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PRIVILEGE CREEK AND BEYOND:  This series of photos was taken on the way to Polly's Chapel.  The show up just as they happen with the last creek crossing shown on the way back to the Bandera highway.
                               

DETOUR TO PRIVILEGE
Story & Photos by IRA KENNEDY

You might as well know now.  On our road trips we stop at every historical marker and I take a picture which is seldom posted. 
Like a page out of a history book they help us get a educated
and offer a deeper insight into a piece of Texas.

We were coming up on Privilege Creek bridge when we spotted another one of the markers. This one wasn't on the roadside, but instead we were directed to travel down a county road for three miles.  No problem.  How long could this take?


I.jpg (1915 bytes)f you're a cowboy, a pretend cowboy or just want to lay eyes on the real thing, head for Bandera.  Least ways that's what I've heard so we headed their way.  Then up popped a "historical marker ahead" sign. Then, just before Privilege Creek bridge we saw another sign saying the sign was three miles up the road. 
       Following the narrow, curvy paved road we crossed the creek a couple of times stopping briefly so I could round up a few photos.  Then the road turned to dirt.  It seemed we had been driving for five miles or better and still no marker.
       I reckon the physicists are right about the expanding universe, I just didn't figure it applied to everything including dirt roads.   Finally we saw a couple of signs for Polly's Chapel and another for the Cemetery. Talk about relief!  Sure I saw "Polly" on the map in teeny-tiny type but when you get into dirt road country most maps are useless.  And this was no exception.
       Following the arrows we crossed the Privilege Creek again where the crossing was drowned in a few inches of water.  On the opposite side, Nigel the Land Rover climbed a very steep and rocky road (?). Just past that we came upon more signs with the cemetery sign pointing to the left and the chapel sign to the right and something or other straight ahead.         Turning right we found no improvement on the road surface.  Fact is, if you're planning to head this way you'd better make sure the underside of you're transportation is a couple of  feet off the ground otherwise you'll hit high center.  If you don't know what that means imagine a crack in your crank case or the sight of your muffler in the rear view mirror.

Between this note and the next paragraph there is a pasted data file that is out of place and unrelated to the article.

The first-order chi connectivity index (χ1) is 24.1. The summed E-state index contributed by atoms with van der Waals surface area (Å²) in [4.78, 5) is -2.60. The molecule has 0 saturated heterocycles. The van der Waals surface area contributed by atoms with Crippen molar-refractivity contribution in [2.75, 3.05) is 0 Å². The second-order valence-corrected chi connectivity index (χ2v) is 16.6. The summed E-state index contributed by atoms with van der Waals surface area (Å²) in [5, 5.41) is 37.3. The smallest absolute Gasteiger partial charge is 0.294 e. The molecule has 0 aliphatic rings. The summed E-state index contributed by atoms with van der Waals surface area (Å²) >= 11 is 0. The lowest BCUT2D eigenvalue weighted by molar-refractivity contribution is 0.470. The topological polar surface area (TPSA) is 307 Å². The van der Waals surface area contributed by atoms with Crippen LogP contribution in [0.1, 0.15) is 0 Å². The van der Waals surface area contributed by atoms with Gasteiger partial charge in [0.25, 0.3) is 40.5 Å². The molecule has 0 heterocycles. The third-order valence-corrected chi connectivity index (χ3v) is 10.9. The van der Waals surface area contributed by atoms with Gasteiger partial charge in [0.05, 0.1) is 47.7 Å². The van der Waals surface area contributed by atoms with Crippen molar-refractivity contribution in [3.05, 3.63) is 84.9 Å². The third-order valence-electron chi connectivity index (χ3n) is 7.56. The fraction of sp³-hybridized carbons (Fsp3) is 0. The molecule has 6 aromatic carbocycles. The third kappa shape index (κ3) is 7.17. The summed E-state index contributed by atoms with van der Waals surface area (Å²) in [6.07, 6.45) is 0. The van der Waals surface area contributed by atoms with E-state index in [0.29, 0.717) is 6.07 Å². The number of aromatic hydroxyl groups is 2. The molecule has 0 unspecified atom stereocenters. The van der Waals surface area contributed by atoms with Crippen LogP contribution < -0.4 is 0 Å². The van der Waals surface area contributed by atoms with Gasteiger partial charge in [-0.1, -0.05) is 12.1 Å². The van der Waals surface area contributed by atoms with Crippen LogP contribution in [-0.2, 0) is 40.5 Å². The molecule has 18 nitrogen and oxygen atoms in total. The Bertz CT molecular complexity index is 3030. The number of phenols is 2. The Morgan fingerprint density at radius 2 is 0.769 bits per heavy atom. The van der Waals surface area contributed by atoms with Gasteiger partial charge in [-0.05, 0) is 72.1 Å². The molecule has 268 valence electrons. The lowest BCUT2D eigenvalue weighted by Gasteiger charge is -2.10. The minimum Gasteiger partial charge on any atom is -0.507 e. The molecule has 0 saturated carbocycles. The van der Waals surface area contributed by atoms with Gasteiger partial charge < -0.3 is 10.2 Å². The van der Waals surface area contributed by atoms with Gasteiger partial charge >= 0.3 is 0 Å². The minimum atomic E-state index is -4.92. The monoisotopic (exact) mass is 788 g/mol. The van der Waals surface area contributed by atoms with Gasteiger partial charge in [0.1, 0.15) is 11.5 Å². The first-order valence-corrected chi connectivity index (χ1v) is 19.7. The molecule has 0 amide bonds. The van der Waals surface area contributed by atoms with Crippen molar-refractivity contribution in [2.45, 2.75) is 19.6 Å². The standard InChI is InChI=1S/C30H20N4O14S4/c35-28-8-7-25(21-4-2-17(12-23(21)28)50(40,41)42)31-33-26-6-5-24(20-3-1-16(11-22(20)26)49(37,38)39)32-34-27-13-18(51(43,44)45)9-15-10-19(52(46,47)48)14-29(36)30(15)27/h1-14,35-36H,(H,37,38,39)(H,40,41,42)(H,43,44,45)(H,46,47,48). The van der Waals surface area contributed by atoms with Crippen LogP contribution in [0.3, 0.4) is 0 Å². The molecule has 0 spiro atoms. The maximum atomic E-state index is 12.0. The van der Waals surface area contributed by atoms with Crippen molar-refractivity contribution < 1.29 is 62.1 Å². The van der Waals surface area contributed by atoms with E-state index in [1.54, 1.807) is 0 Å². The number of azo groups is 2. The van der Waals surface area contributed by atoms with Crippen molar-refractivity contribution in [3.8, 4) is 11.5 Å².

Then, there it was.  Polly's Chapel sitting way out yonder all by its lonesome.  We hadn't seen a car or live body the whole way.   Kinda made me wonder what it was doing here and who, exactly, was Polly and how did she get a chapel named after her?
       My questions were answered to a fraction when I spotted the historical marker on the building.  Ponder this: Polly was named for Policarpo Rodrigues (1829-1914). He was a Texas Ranger, army scout and guide  who settled in Privilege Creek community in 1858.  He converted to the Methodist faith and built the chapel of native stone with his own hands in 1882 where he later preached.
stone.jpg (18524 bytes)       I've been baptized in the Catholic, Methodist and twice in the Baptist church -- all before the age of 17 -- and I've heard my fair share of stories about personal devotion to the faith.  But building a church by hand in the middle of nowhere all alone tops the list. 
       Since the place was unlocked I took a look inside and a few pictures.  The sunlight poured through huge arched windows creating one of those clean well lighted places I am so fond of visiting. Then back out front I recorded a few more pictures.  I was stunned.  The place was simply elegant. Clearly Policarpo's talents matched his devotion.
       Back in the late 1800s the community of Polly had a general store, post office, school and over 300 residents.  Policarpo lived to see the decline of his community when the post office was closed in 1912.  TurnA.jpg (4971 bytes)The consolidation of the school in 1942 with the Bandera ISD sealed the fate of Polly as consolidation did to virtually all of the rural communities in the state.  Next stop: Bandera, Texas, the Cowboy Capital of the World.  I promise.

      PAGE 1: ON THE ROAD, FINALLY /   PAGE 2: MEDINA LAKE
PAGE 3:
DETOUR TO PRIVILEGE  PAGE 4: BANDERA
PAGE 5: LOST MAPLES & BEYOND  /  THE MAP

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